Last week I achieved a very special personal milestone: my first book was published. It’s been a lot of effort and a test of resilience, but mainly it’s been one very exciting journey to get here. I will mark the occasion with an event in the new year once all the Christmas parties have passed, but on the night that this milestone was achieved, a colleague of mine and I went for dinner to make the most of the evening – and I suggested The Bluebird Restaurant.
I’ve been to The Bluebird before on several occasions, be it for breakfast, a drink, a special birthday dinner, and even a friend’s wedding, so I knew I’d have a lovely evening. The restaurant manager always gives the perfect recommendations, the food is always delicious, and the art deco style and gently lit dining room creates an ambiance and a stylish atmosphere that set it apart from your average restaurant. Indeed, everything from the details in the decor that change with the seasons down to the outdoor courtyard that creates a ski chalet experience in the winter or offers Wimbledon Tennis viewing in the summer – even before you consider the food, Bluebird makes you want to be here for the experience.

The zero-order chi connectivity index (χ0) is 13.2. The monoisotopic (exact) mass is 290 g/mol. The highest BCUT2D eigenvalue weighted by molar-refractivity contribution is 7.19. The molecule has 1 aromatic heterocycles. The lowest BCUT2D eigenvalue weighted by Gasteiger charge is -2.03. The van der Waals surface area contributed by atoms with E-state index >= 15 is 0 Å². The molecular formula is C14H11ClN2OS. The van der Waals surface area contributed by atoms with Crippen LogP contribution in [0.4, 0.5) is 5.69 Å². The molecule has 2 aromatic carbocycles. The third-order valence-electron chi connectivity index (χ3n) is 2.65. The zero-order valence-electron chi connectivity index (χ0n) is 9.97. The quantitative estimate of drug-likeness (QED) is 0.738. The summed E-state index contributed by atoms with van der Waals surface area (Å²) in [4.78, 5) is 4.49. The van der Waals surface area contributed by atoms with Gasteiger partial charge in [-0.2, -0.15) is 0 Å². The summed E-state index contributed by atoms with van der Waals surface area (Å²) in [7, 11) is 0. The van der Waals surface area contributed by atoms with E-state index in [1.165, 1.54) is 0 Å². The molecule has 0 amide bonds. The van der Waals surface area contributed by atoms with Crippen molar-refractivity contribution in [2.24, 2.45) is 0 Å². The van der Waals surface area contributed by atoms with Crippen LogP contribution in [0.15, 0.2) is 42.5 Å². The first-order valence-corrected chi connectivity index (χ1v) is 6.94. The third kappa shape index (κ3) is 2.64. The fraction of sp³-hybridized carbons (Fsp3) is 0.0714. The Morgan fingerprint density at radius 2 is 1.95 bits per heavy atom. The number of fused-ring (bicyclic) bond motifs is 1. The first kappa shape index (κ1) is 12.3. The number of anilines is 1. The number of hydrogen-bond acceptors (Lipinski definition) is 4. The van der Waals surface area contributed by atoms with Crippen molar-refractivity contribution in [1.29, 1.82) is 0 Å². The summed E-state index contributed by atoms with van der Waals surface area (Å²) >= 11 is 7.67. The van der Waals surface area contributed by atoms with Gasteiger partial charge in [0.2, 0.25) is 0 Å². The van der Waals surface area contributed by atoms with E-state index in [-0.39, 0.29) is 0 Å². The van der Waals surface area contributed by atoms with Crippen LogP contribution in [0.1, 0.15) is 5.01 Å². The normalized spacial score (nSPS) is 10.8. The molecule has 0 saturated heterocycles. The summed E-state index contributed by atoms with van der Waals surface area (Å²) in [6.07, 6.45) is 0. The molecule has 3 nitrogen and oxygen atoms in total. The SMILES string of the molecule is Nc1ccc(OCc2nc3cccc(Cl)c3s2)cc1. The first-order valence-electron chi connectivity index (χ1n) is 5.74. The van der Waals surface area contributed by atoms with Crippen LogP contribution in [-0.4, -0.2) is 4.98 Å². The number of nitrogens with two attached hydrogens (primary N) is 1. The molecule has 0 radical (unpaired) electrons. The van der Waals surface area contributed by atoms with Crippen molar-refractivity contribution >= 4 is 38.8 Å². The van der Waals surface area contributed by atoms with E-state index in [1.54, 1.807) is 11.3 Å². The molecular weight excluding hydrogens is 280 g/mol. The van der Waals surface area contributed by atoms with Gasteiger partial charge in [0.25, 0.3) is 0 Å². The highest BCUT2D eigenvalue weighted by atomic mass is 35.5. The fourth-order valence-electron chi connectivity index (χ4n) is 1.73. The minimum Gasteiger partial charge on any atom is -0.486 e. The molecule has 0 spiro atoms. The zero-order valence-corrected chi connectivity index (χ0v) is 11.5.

Upon our entry to the restaurant, we took advantage of the coatcheck before taking our seats in the dining room. We had a lovely table by the window with a view of the King’s Road, and a quiet spot in a quiet dining room to enjoy conversation. On the weekends the energy is rather different: there is more of a buzz when the restaurant is full, but it’s more like electric energy rather than cafeteria noise, and all still enjoyable. We started the evening with glass of champagne while we perused the menu, but I knew that before I’d choose anything, I’d have to ask Marco, the restaurant manager.
Marco’s recommendations are always on target, and having just launched the latest menu with a focus on comfort food, he recommended the crispy duck salad to start, followed by the slow-baked short rib. We both opted for these choices, and would soon both be delighted that we did.